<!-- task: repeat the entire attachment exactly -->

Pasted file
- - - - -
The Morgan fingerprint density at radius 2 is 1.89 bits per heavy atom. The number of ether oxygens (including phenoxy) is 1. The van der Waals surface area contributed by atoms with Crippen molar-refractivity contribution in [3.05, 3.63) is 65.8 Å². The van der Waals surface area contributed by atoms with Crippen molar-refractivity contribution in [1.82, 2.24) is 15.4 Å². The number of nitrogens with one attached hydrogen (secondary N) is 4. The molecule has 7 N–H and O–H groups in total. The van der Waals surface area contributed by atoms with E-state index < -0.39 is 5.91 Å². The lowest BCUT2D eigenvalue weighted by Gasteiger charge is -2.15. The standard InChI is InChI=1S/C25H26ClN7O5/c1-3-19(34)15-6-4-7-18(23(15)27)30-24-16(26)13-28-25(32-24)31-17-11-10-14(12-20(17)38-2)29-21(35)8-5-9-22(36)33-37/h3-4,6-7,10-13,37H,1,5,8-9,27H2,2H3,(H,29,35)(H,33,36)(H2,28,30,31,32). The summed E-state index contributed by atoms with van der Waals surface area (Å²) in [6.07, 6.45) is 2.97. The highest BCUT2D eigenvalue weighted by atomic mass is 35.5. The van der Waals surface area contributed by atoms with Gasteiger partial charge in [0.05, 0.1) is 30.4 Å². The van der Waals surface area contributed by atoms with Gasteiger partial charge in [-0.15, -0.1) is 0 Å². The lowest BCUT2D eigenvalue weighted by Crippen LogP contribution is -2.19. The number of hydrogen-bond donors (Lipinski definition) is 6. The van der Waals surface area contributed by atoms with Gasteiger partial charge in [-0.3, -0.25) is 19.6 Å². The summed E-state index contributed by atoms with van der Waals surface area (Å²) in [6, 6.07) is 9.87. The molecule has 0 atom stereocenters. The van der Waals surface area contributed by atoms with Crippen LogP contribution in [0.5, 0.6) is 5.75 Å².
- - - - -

The Morgan fingerprint density at radius 2 is 1.89 bits per heavy atom. The number of ether oxygens (including phenoxy) is 1. The van der Waals surface area contributed by atoms with Crippen molar-refractivity contribution in [3.05, 3.63) is 65.8 Å². The van der Waals surface area contributed by atoms with Crippen molar-refractivity contribution in [1.82, 2.24) is 15.4 Å². The number of nitrogens with one attached hydrogen (secondary N) is 4. The molecule has 7 N–H and O–H groups in total. The van der Waals surface area contributed by atoms with E-state index < -0.39 is 5.91 Å². The lowest BCUT2D eigenvalue weighted by Gasteiger charge is -2.15. The standard InChI is InChI=1S/C25H26ClN7O5/c1-3-19(34)15-6-4-7-18(23(15)27)30-24-16(26)13-28-25(32-24)31-17-11-10-14(12-20(17)38-2)29-21(35)8-5-9-22(36)33-37/h3-4,6-7,10-13,37H,1,5,8-9,27H2,2H3,(H,29,35)(H,33,36)(H2,28,30,31,32). The summed E-state index contributed by atoms with van der Waals surface area (Å²) in [6.07, 6.45) is 2.97. The highest BCUT2D eigenvalue weighted by atomic mass is 35.5. The van der Waals surface area contributed by atoms with Gasteiger partial charge in [0.05, 0.1) is 30.4 Å². The van der Waals surface area contributed by atoms with Gasteiger partial charge in [-0.15, -0.1) is 0 Å². The lowest BCUT2D eigenvalue weighted by Crippen LogP contribution is -2.19. The number of hydrogen-bond donors (Lipinski definition) is 6. The van der Waals surface area contributed by atoms with Gasteiger partial charge in [-0.3, -0.25) is 19.6 Å². The summed E-state index contributed by atoms with van der Waals surface area (Å²) in [6, 6.07) is 9.87. The molecule has 0 atom stereocenters. The van der Waals surface area contributed by atoms with Crippen LogP contribution in [0.5, 0.6) is 5.75 Å².